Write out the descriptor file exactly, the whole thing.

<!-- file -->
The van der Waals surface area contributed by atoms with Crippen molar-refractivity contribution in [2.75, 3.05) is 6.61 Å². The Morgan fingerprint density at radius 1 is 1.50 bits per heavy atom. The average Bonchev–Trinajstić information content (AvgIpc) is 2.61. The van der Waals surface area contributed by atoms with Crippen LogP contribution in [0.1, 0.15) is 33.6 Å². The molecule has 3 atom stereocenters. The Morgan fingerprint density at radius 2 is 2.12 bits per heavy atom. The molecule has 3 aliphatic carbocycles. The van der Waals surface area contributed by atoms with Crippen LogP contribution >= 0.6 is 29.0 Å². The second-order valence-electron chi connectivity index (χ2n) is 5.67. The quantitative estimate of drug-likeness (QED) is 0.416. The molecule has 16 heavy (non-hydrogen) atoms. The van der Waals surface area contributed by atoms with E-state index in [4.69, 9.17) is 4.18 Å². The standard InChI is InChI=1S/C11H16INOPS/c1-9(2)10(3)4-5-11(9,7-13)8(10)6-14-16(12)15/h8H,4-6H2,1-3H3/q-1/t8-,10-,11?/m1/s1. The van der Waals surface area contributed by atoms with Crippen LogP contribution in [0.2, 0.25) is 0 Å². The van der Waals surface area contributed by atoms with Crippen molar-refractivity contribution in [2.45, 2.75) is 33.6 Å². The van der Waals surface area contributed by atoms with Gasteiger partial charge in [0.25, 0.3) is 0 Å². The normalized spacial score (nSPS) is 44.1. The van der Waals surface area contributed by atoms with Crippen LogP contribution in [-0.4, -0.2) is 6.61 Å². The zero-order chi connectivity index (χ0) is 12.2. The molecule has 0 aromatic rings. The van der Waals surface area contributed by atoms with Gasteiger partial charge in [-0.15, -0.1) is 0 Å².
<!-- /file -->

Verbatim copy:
The van der Waals surface area contributed by atoms with Crippen molar-refractivity contribution in [2.75, 3.05) is 6.61 Å². The Morgan fingerprint density at radius 1 is 1.50 bits per heavy atom. The average Bonchev–Trinajstić information content (AvgIpc) is 2.61. The van der Waals surface area contributed by atoms with Crippen LogP contribution in [0.1, 0.15) is 33.6 Å². The molecule has 3 atom stereocenters. The Morgan fingerprint density at radius 2 is 2.12 bits per heavy atom. The molecule has 3 aliphatic carbocycles. The van der Waals surface area contributed by atoms with Crippen LogP contribution >= 0.6 is 29.0 Å². The second-order valence-electron chi connectivity index (χ2n) is 5.67. The quantitative estimate of drug-likeness (QED) is 0.416. The molecule has 16 heavy (non-hydrogen) atoms. The van der Waals surface area contributed by atoms with E-state index in [4.69, 9.17) is 4.18 Å². The standard InChI is InChI=1S/C11H16INOPS/c1-9(2)10(3)4-5-11(9,7-13)8(10)6-14-16(12)15/h8H,4-6H2,1-3H3/q-1/t8-,10-,11?/m1/s1. The van der Waals surface area contributed by atoms with Crippen LogP contribution in [0.2, 0.25) is 0 Å². The van der Waals surface area contributed by atoms with Crippen molar-refractivity contribution in [2.45, 2.75) is 33.6 Å². The van der Waals surface area contributed by atoms with Gasteiger partial charge in [0.25, 0.3) is 0 Å². The normalized spacial score (nSPS) is 44.1. The van der Waals surface area contributed by atoms with Crippen LogP contribution in [-0.4, -0.2) is 6.61 Å². The zero-order chi connectivity index (χ0) is 12.2. The molecule has 0 aromatic rings. The van der Waals surface area contributed by atoms with Gasteiger partial charge in [-0.15, -0.1) is 0 Å².